Leopoldo López had escaped. That was the rumor. What started out as a wish that was retweeted on social media had suddenly materialized. Venezuela's most important political prisoner had outwitted the impenetrable vigilance of Nicolás Maduro's dictatorship around the Spanish embassy in Caracas where López had been sheltered for more than a year.
That was the end of six years of prison, torture and persecution, starting with his arrest during a Caracas street protest Feb. 18 2014, accused by the dictatorship of incitement to violence. He spent more than three years in the Ramo Verde prison, was later put under house arrest because of health issues and finally sought refuge in the Spanish embassy amid a failed uprising on April 30 2019.
“Maduro controls nothing,” jeered interim President Juan Guaido, recognized by nearly 60 countries, on his Twitter account. “Outwitting your repressive machinery, we managed to get him to foreign territory.”
Few know how he slipped out of Venezuela unnoticed, and he won't explain it.
“I can't give you details, Jorge,” he told me during an interview from Madrid using the tablet of his wife, human rights activist Lilian Tintori. “The truth is that there's been retaliation by the dictatorship. More than 14 people are in jail right now, people who had nothing to do with my departure.”
But he did explain to me why he chose to escape. “The circumstances of my stay in the embassy changed,” he said. “I reached the conclusion that I could contribute much more from outside, supporting our President Juan Guaidó, supporting our cause, being a voice in the fight for Venezuela's freedom,” he said.
López has lived six truly hard years. “I never regretted it,” he told me, now reunited with his three children. “I had a difficult time in prison. Four years of isolation, of torture – by the way, torture that was mentioned in the UN reports. But I never regretted it, and I don't regret it now. That's part of the struggle. If we are ready to lead, we must be ready to suffer what it means to fight a dictatorship.” A recent U.N. Human Rights Council report on Venezuela accused the Maduro regime of murders, rapes, tortures and repression.
Hugo Chávez, who used his highly personal style to seize virtually all powers in Venezuela starting in 1999 and laid the foundations for the current dictatorship, died from cancer in 2013. Many people at the time believed there could be no Chavismo without Chavez. But Nicolás Maduro is still in power. Was he underestimated, I asked López.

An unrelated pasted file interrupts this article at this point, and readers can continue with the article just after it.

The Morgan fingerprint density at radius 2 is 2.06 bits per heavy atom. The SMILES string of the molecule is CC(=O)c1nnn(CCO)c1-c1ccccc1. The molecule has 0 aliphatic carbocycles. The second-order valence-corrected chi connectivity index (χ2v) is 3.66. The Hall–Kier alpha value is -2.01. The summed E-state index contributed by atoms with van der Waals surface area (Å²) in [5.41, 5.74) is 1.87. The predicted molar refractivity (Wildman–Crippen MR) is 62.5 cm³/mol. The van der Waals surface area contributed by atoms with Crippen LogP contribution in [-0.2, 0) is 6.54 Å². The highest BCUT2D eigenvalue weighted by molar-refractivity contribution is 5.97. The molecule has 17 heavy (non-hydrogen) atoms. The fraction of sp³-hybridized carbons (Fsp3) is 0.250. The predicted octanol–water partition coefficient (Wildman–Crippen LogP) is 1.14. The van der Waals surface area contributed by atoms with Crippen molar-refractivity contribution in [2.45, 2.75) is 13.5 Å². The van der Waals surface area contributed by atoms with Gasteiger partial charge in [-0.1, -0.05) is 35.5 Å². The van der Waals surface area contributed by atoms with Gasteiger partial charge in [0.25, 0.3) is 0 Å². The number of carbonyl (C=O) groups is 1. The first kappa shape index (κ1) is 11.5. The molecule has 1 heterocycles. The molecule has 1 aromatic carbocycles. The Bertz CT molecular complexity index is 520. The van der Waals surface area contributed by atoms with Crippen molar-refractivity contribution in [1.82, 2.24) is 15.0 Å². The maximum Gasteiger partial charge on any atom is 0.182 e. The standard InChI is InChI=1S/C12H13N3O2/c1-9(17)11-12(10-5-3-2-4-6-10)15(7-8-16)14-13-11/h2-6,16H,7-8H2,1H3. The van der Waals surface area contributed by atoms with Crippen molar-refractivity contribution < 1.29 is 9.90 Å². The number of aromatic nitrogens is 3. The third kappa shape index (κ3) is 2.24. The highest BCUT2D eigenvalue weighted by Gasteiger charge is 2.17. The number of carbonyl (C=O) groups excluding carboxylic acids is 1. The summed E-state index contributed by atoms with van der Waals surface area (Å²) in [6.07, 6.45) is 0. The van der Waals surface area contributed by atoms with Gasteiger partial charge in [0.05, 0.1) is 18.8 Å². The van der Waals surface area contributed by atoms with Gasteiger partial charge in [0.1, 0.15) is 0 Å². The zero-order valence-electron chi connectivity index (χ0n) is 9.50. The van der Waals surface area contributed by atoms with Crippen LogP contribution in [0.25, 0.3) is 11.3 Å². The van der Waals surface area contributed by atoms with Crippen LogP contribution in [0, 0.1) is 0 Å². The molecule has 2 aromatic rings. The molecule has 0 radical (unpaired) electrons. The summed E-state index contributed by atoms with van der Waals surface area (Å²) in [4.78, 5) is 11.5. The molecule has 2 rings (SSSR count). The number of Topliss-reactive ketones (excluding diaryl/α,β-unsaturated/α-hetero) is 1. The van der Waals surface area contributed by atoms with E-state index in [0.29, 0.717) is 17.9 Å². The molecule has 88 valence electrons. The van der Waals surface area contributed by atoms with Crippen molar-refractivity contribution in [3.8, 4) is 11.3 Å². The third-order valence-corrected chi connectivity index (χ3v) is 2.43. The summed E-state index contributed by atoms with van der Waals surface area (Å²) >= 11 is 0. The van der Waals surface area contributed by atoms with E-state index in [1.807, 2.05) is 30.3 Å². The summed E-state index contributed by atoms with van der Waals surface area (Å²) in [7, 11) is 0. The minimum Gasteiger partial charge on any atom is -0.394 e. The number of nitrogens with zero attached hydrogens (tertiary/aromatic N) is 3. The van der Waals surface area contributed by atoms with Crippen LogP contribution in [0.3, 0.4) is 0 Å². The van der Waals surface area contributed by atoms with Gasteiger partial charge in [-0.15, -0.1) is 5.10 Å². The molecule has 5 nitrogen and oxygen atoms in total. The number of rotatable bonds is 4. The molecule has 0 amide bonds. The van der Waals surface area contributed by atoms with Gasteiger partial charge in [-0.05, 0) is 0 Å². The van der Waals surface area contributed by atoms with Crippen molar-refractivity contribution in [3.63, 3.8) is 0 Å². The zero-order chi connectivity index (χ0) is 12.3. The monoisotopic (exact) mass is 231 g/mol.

“Nicolás Maduro is much worse than Hugo Chávez,” he answered. Maduro is not an ideological leader … He represents a criminal structure that is protecting military groups, paramilitaries, corrupt people from different parts of the continent and the globe … I do believe he was underestimated. We were very clear in 2014, when we said we were living under a dictatorship in Venezuela. And that's why I went to prison.”
The question now is how to remove Maduro from power. U.S. presidential adviser Eliot Abrams has said there will be no magical solutions in Venezuela, and no one is talking about a military option any more. One part of the opposition toyed with the idea of participating in elections for the National Assembly on Dec. 6. But not any more. The Organization of American States, Spain and other countries will not recognize the results. It will be another fraud, designed to strengthen Maduro's power.
López also does not believe the solution is to negotiate with Maduro. “I believe that's naive,” he told me. “After all this time, after trying not one but more than six rounds of negotiations with Maduro, we have to conclude he will not accept a negotiated solution.”
López believes “the pressures must continue,” with “individual, focused, strategic” sanctions and a legal campaign to file charges against those “responsible for torture, repression and homicide.” But sooner or later López says he will return to Venezuela.
“I am convinced we will return,” he told me. “And when I say 'we,' I speak in a huge plural because there are millions of us Venezuelans living in exile … We will soon design a strategy to be able to return. But we will return, and we will see a free Venezuela.” Real change can only come through Venezuelans in Venezuela.
Meanwhile, López is learning to live in freedom and using the iPad, his new contact with the outside world amid the pandemic. Tintori, who fought fiercely for him in many international fora, did not know he had escaped from Venezuela until he phoned her from a secure location. When he landed in Madrid, he asked officials to leave the airport without journalists around so he could surprise his children.
His eldest daughter Manuela and son Leopoldo clung to him after opening the door of their home. But daughter Federica, who is 2 ½ years old and knew her father only on FaceTime chats from the Spanish embassy, “didn't believe it and stayed away.” Now, thanks to a dangerous and complicated escape, Federica has a three-dimensional daddy. “I want millions of families to enjoy that happiness,” he told me as the interview ended. “We will not allow the dictatorship to put wrinkles on our hearts.”